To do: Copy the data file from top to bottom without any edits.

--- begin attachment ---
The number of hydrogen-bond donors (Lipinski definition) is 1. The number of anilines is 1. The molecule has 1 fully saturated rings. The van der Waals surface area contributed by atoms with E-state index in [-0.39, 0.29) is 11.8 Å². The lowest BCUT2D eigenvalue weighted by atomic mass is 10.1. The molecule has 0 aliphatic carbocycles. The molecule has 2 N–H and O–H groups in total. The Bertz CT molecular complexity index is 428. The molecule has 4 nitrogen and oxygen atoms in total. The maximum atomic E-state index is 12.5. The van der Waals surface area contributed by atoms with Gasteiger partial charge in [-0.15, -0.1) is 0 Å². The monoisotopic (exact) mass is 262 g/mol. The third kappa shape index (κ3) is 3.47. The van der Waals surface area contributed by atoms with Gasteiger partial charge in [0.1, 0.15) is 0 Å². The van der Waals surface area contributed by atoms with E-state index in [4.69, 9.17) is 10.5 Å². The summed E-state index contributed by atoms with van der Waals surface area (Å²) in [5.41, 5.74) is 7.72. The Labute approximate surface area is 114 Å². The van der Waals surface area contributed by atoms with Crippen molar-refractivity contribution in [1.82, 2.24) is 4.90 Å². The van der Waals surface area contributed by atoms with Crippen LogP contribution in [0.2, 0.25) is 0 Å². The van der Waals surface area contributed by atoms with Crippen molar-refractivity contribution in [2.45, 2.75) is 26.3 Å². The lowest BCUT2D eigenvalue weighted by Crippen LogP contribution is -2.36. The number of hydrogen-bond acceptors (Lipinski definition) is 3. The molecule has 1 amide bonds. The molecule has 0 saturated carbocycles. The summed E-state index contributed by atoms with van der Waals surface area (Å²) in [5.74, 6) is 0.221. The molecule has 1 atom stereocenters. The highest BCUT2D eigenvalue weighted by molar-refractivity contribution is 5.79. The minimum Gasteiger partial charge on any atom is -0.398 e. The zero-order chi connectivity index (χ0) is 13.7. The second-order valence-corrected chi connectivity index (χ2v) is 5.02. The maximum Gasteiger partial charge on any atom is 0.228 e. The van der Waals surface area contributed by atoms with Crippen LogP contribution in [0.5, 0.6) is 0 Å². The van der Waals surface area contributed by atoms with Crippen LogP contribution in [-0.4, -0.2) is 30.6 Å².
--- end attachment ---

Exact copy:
The number of hydrogen-bond donors (Lipinski definition) is 1. The number of anilines is 1. The molecule has 1 fully saturated rings. The van der Waals surface area contributed by atoms with E-state index in [-0.39, 0.29) is 11.8 Å². The lowest BCUT2D eigenvalue weighted by atomic mass is 10.1. The molecule has 0 aliphatic carbocycles. The molecule has 2 N–H and O–H groups in total. The Bertz CT molecular complexity index is 428. The molecule has 4 nitrogen and oxygen atoms in total. The maximum atomic E-state index is 12.5. The van der Waals surface area contributed by atoms with Gasteiger partial charge in [-0.15, -0.1) is 0 Å². The monoisotopic (exact) mass is 262 g/mol. The third kappa shape index (κ3) is 3.47. The van der Waals surface area contributed by atoms with Gasteiger partial charge in [0.1, 0.15) is 0 Å². The van der Waals surface area contributed by atoms with E-state index in [4.69, 9.17) is 10.5 Å². The summed E-state index contributed by atoms with van der Waals surface area (Å²) in [5.41, 5.74) is 7.72. The Labute approximate surface area is 114 Å². The van der Waals surface area contributed by atoms with Crippen molar-refractivity contribution in [1.82, 2.24) is 4.90 Å². The van der Waals surface area contributed by atoms with Crippen LogP contribution in [0.2, 0.25) is 0 Å². The van der Waals surface area contributed by atoms with Crippen molar-refractivity contribution in [2.45, 2.75) is 26.3 Å². The lowest BCUT2D eigenvalue weighted by Crippen LogP contribution is -2.36. The number of hydrogen-bond acceptors (Lipinski definition) is 3. The molecule has 1 amide bonds. The molecule has 0 saturated carbocycles. The summed E-state index contributed by atoms with van der Waals surface area (Å²) in [5.74, 6) is 0.221. The molecule has 1 atom stereocenters. The highest BCUT2D eigenvalue weighted by molar-refractivity contribution is 5.79. The minimum Gasteiger partial charge on any atom is -0.398 e. The zero-order chi connectivity index (χ0) is 13.7. The second-order valence-corrected chi connectivity index (χ2v) is 5.02. The maximum Gasteiger partial charge on any atom is 0.228 e. The van der Waals surface area contributed by atoms with Crippen LogP contribution in [0.5, 0.6) is 0 Å². The van der Waals surface area contributed by atoms with Crippen LogP contribution in [-0.4, -0.2) is 30.6 Å².